A dedicated philanthropist, she remains beloved by Saudi Arabians to this day. Those who knew her speak of the cultured elegance she brought to the royal court after her return to the Kingdom.
Other notable figures include Alphonse de Lamartine, a French poet, who was so infatuated with the city during his stay he once wrote, “If one had but a single glance to give the world, one should gaze on Istanbul.”
This sentiment seems to have been shared by French emperor Napoleon Bonaparte, who is credited with saying, “If the earth were a single state, Istanbul would be its capital.”
Not all of Istanbul’s transient visitors would be remembered fondly, however.
Max Muller, German Orientalist and father of Aryanism spent a lengthy period of time in Istanbul developing his linguistic theories, only to be saddened by the racist interpretations they would be subject to.
Other notable refugees to the historic city include novelist Vladimir Nabokov, nephew of Leo Tolstoy and author of Lolita. Along with other Russian aristocrats fleeing the ‘Red’ Bolsheviks, the ‘White’ Russians would establish the city’s first detective office, not to mention a photography and painting studio.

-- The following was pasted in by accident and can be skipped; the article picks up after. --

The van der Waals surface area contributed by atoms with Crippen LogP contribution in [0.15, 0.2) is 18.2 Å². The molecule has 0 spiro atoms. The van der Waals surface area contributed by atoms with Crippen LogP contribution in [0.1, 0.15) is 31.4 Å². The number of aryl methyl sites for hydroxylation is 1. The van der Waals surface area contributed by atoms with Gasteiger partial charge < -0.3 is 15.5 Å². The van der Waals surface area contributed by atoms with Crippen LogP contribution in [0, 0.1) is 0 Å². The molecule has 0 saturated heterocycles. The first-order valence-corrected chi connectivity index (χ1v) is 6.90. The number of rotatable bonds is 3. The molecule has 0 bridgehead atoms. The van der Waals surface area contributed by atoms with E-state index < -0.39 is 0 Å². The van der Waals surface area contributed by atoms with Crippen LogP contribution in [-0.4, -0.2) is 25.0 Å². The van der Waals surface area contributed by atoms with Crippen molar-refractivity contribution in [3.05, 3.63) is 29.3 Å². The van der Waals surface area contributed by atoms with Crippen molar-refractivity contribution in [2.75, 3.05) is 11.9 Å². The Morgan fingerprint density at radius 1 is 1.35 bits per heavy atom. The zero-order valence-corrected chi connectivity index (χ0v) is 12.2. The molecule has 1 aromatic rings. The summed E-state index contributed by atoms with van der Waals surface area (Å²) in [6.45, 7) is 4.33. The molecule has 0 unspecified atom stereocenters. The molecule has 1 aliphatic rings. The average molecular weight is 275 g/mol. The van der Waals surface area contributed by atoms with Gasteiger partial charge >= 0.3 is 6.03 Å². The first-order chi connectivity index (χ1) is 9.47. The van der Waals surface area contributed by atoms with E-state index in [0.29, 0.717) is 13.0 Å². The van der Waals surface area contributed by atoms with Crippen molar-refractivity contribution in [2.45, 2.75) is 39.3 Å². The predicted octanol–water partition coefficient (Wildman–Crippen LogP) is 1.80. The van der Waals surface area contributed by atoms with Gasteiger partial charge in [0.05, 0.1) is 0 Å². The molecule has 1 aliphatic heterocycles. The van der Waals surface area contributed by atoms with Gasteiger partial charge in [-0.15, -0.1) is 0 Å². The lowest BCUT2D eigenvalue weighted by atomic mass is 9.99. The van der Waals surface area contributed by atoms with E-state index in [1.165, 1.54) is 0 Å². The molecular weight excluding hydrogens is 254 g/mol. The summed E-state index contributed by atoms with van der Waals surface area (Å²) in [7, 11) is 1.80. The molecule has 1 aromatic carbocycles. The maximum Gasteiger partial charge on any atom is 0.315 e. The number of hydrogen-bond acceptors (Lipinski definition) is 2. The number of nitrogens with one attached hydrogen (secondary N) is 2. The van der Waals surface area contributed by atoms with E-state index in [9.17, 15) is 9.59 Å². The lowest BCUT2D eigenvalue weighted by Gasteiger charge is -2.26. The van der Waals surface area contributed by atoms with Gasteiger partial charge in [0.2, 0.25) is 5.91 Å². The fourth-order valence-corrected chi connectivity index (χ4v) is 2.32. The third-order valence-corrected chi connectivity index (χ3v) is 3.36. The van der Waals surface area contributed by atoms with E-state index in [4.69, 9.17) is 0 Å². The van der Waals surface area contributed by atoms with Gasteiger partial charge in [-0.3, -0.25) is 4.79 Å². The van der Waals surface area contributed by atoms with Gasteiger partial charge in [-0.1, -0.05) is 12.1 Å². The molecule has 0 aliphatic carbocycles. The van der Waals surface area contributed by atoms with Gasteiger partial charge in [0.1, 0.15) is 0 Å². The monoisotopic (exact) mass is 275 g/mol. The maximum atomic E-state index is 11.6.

It wasn’t long before even Red Communists would call the city home, preeminent among them was Leon Trotsky who fled Russia after losing a struggle with Joseph Stalin in 1929. He lived on Büyükada island off the coast of Istanbul where he wrote A History of the Russian Revolution, before moving to Mexico city where he was assassinated with an icepick in 1940.
Russian emigres and refugees included Azerbaijanis, Ukrainians and Georgians, arriving by way of Black Sea steamships to find a new life in a new land. The arrivals numbered so many, they increased Istanbul’s humble population of 1 million by at least a fifth, with others arriving in different ports throughout Turkey.